Some landscape contractors dedicate a portion of the payroll to themselves every week. Others use the money from the account as needed. Budgeting for yourself is one of the key pieces to running an efficient company. These LawnSite members discuss why it’s important to pay yourself a salary, even as the business owner.

NunnL&L: Do you cut yourself a check every week, and why? If the money runs through your account, isn’t it yours?

southerntide: I don’t cut myself a check. And yes, it is your money. I just leave it and spend it on work stuff. I use a DBA, though, and am also solo, so most of my other expenses, like insurance for vehicles, I also have for work. Internet, etc., is a write off anyway so no need to pay myself, then pay those bills.

I buy a monthly binder for each new year and keep all receipts, invoices and deposit slips in it. I also use my online banking with categories for everything and list them accordingly with written descriptions. When tax time comes, all I do is print off yearly bank account information and take my binder to the accountant. Everyone does this different, though, so listen to suggestions for what works for you.

wheatus: It all depends on how your company is structured. It may be your money or it may be the company’s.

snomaha: I’ve been in business for 25 years and the one thing I would do different starting out is value my time. Placing a fair market value on your contribution to the company forces you to be a better business. You get paid for the job you do – you get a return on what you own. Getting past the illusion of what’s leftover is profit without plugging in a fair market wage makes your numbers worthless.

JFGLN: Yes, I pay myself just like an employee, including most of the payroll deductions. I also take a monthly dividend payment, which is a share of the profit. Keeps my books nice and clean. At the very least you should have two separate checking accounts.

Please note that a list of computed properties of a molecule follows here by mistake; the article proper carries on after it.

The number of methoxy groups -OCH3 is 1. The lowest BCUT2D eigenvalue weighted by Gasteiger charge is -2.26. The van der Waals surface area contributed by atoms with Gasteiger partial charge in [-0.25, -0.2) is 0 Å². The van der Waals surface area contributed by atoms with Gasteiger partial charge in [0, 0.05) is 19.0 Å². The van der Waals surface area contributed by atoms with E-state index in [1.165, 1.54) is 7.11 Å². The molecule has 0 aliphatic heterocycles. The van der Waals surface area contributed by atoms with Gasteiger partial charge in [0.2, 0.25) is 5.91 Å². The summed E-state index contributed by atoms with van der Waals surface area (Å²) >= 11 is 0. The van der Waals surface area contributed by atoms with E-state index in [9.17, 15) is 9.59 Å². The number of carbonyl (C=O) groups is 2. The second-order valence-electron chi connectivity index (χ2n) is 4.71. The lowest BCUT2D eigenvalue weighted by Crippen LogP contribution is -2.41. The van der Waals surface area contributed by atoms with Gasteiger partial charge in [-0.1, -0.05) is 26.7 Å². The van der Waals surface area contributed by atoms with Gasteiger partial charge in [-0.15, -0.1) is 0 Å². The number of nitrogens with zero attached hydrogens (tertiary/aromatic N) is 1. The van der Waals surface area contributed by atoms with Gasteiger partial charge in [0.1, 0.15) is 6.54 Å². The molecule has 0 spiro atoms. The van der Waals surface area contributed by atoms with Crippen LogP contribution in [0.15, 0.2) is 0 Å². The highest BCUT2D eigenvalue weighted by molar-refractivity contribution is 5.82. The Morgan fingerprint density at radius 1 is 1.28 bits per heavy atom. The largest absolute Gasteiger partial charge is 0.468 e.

FGLN: Yes, I pay myself just like an employee, including most of the payroll deductions. I also take a monthly dividend payment, which is a share of the profit. Keeps my books nice and clean. At the very least you should have two separate checking accounts.

JeremyKuhn: I run my company LLC as an S corporation and pay myself a salary. Then, if I take a draw above the salary, it is taxed differently than it would be as a sole proprietorship.

Quick Clips

  • Lower revenue means minimal overhead and the owner usually does a majority of the work, so salary percentage can be higher. Higher revenue, near $500,000, will require a lower percentage because of the increase in overhead costs.
  • Cash flow will get tight if you don’t understand your numbers (like profit and loss statements and gross profit margins) and decide to pay yourself whatever salary you want.
  • Don’t make the mistake of hoping there is some money left for you after bills are paid. Make sure you are factoring in a salary for yourself as part of your business structure.
  • Working year-round offers a steadier income and therefore a dependable income stream from which to budget a salary. If you change your pay during your slow season, be wary, the IRS frowns on irregular businessowner payments, especially after a business has become more established.
  • The first rule of factoring a salary for an owner is creating a realistic budget for the upcoming year — and making the salary a part of it.
  • Some business owners opt for a lower salary since they factor in total compensation, such as benefits that are company expenses, like health insurance, computer, cellphone, vehicle insurance, etc.

—Terry Delany, owner of GroundSERV and Davis+Delany, based in Fayetteville, Arkansas